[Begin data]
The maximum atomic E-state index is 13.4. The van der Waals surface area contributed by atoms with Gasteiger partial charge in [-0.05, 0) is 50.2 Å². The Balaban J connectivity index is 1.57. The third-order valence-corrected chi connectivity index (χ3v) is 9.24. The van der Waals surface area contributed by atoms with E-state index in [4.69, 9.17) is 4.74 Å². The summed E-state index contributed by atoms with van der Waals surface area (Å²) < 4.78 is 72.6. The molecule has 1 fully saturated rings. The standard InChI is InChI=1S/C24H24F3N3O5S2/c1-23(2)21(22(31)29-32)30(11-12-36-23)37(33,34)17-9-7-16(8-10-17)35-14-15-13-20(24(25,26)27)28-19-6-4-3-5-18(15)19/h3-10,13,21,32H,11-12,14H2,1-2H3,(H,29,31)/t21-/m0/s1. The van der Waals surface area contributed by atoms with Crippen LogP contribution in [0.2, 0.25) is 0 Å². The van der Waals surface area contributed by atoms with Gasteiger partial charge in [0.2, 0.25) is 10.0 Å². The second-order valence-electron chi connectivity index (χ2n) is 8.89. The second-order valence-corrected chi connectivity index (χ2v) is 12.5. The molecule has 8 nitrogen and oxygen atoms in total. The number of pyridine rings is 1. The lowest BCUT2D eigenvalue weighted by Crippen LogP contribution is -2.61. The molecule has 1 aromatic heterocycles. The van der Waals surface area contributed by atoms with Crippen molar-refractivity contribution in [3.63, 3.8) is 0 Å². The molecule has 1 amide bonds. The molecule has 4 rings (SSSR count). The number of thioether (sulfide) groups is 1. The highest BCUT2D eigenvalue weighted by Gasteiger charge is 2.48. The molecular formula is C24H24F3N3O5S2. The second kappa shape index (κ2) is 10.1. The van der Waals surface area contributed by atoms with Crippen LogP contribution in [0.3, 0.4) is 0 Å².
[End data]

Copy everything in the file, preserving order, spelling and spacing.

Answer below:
The maximum atomic E-state index is 13.4. The van der Waals surface area contributed by atoms with Gasteiger partial charge in [-0.05, 0) is 50.2 Å². The Balaban J connectivity index is 1.57. The third-order valence-corrected chi connectivity index (χ3v) is 9.24. The van der Waals surface area contributed by atoms with E-state index in [4.69, 9.17) is 4.74 Å². The summed E-state index contributed by atoms with van der Waals surface area (Å²) < 4.78 is 72.6. The molecule has 1 fully saturated rings. The standard InChI is InChI=1S/C24H24F3N3O5S2/c1-23(2)21(22(31)29-32)30(11-12-36-23)37(33,34)17-9-7-16(8-10-17)35-14-15-13-20(24(25,26)27)28-19-6-4-3-5-18(15)19/h3-10,13,21,32H,11-12,14H2,1-2H3,(H,29,31)/t21-/m0/s1. The van der Waals surface area contributed by atoms with Crippen LogP contribution in [0.2, 0.25) is 0 Å². The van der Waals surface area contributed by atoms with Gasteiger partial charge in [0.2, 0.25) is 10.0 Å². The second-order valence-electron chi connectivity index (χ2n) is 8.89. The second-order valence-corrected chi connectivity index (χ2v) is 12.5. The molecule has 8 nitrogen and oxygen atoms in total. The number of pyridine rings is 1. The lowest BCUT2D eigenvalue weighted by Crippen LogP contribution is -2.61. The molecule has 1 aromatic heterocycles. The van der Waals surface area contributed by atoms with Crippen molar-refractivity contribution in [3.63, 3.8) is 0 Å². The molecule has 1 amide bonds. The molecule has 4 rings (SSSR count). The number of thioether (sulfide) groups is 1. The highest BCUT2D eigenvalue weighted by Gasteiger charge is 2.48. The molecular formula is C24H24F3N3O5S2. The second kappa shape index (κ2) is 10.1. The van der Waals surface area contributed by atoms with Crippen LogP contribution in [0.3, 0.4) is 0 Å².